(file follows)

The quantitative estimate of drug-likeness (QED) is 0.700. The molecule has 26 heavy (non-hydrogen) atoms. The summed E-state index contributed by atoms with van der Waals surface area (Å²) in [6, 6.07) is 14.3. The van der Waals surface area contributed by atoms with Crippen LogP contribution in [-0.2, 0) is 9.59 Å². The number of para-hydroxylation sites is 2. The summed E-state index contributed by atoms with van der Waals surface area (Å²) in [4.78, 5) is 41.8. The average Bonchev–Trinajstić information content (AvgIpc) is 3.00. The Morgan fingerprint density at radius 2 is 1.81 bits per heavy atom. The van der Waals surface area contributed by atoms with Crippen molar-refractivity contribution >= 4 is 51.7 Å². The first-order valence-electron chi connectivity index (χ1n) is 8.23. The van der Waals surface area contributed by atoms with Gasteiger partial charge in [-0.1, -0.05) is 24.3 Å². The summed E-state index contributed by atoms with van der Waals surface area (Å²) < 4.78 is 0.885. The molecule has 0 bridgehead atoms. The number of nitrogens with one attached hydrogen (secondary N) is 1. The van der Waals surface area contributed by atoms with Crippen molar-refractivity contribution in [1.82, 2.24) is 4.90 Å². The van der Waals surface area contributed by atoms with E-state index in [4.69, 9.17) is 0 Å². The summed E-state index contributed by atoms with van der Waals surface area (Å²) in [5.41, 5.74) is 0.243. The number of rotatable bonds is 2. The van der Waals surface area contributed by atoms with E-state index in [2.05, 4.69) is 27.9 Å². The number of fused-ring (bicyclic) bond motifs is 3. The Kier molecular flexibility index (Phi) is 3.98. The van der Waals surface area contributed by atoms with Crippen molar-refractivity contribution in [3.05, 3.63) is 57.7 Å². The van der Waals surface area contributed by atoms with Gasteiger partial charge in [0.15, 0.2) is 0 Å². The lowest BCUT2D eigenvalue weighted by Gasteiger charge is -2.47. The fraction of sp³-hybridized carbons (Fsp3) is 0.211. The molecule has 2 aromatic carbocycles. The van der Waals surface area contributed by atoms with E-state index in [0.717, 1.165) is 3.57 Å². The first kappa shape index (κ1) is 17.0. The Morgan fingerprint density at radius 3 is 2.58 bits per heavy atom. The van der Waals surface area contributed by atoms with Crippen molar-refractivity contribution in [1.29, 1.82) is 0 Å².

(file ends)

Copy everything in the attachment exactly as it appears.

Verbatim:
The quantitative estimate of drug-likeness (QED) is 0.700. The molecule has 26 heavy (non-hydrogen) atoms. The summed E-state index contributed by atoms with van der Waals surface area (Å²) in [6, 6.07) is 14.3. The van der Waals surface area contributed by atoms with Crippen LogP contribution in [-0.2, 0) is 9.59 Å². The number of para-hydroxylation sites is 2. The summed E-state index contributed by atoms with van der Waals surface area (Å²) in [4.78, 5) is 41.8. The average Bonchev–Trinajstić information content (AvgIpc) is 3.00. The Morgan fingerprint density at radius 2 is 1.81 bits per heavy atom. The van der Waals surface area contributed by atoms with Crippen molar-refractivity contribution >= 4 is 51.7 Å². The first-order valence-electron chi connectivity index (χ1n) is 8.23. The van der Waals surface area contributed by atoms with Gasteiger partial charge in [-0.1, -0.05) is 24.3 Å². The summed E-state index contributed by atoms with van der Waals surface area (Å²) < 4.78 is 0.885. The molecule has 0 bridgehead atoms. The number of nitrogens with one attached hydrogen (secondary N) is 1. The van der Waals surface area contributed by atoms with Crippen molar-refractivity contribution in [1.82, 2.24) is 4.90 Å². The van der Waals surface area contributed by atoms with E-state index in [4.69, 9.17) is 0 Å². The summed E-state index contributed by atoms with van der Waals surface area (Å²) in [5.41, 5.74) is 0.243. The number of rotatable bonds is 2. The van der Waals surface area contributed by atoms with E-state index in [2.05, 4.69) is 27.9 Å². The number of fused-ring (bicyclic) bond motifs is 3. The Kier molecular flexibility index (Phi) is 3.98. The van der Waals surface area contributed by atoms with Crippen molar-refractivity contribution in [3.05, 3.63) is 57.7 Å². The van der Waals surface area contributed by atoms with Gasteiger partial charge in [0.15, 0.2) is 0 Å². The lowest BCUT2D eigenvalue weighted by Gasteiger charge is -2.47. The fraction of sp³-hybridized carbons (Fsp3) is 0.211. The molecule has 2 aromatic carbocycles. The van der Waals surface area contributed by atoms with E-state index in [0.717, 1.165) is 3.57 Å². The first kappa shape index (κ1) is 17.0. The Morgan fingerprint density at radius 3 is 2.58 bits per heavy atom. The van der Waals surface area contributed by atoms with Crippen molar-refractivity contribution in [1.29, 1.82) is 0 Å².